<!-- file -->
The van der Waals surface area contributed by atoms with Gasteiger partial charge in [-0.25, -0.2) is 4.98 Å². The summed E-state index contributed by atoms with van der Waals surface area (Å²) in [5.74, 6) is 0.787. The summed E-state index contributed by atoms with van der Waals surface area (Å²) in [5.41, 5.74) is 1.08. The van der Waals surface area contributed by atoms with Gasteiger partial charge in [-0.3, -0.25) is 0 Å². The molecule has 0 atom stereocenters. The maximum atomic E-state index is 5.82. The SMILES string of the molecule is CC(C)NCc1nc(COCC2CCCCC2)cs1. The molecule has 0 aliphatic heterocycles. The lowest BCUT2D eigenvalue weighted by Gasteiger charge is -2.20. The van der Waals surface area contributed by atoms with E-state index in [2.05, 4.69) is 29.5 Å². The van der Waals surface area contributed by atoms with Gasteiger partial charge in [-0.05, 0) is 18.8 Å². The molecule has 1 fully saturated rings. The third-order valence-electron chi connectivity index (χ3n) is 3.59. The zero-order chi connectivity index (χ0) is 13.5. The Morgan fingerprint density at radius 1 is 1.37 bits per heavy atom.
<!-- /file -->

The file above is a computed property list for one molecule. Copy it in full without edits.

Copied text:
The van der Waals surface area contributed by atoms with Gasteiger partial charge in [-0.25, -0.2) is 4.98 Å². The summed E-state index contributed by atoms with van der Waals surface area (Å²) in [5.74, 6) is 0.787. The summed E-state index contributed by atoms with van der Waals surface area (Å²) in [5.41, 5.74) is 1.08. The van der Waals surface area contributed by atoms with Gasteiger partial charge in [-0.3, -0.25) is 0 Å². The molecule has 0 atom stereocenters. The maximum atomic E-state index is 5.82. The SMILES string of the molecule is CC(C)NCc1nc(COCC2CCCCC2)cs1. The molecule has 0 aliphatic heterocycles. The lowest BCUT2D eigenvalue weighted by Gasteiger charge is -2.20. The van der Waals surface area contributed by atoms with E-state index in [2.05, 4.69) is 29.5 Å². The van der Waals surface area contributed by atoms with Gasteiger partial charge in [-0.05, 0) is 18.8 Å². The molecule has 1 fully saturated rings. The third-order valence-electron chi connectivity index (χ3n) is 3.59. The zero-order chi connectivity index (χ0) is 13.5. The Morgan fingerprint density at radius 1 is 1.37 bits per heavy atom.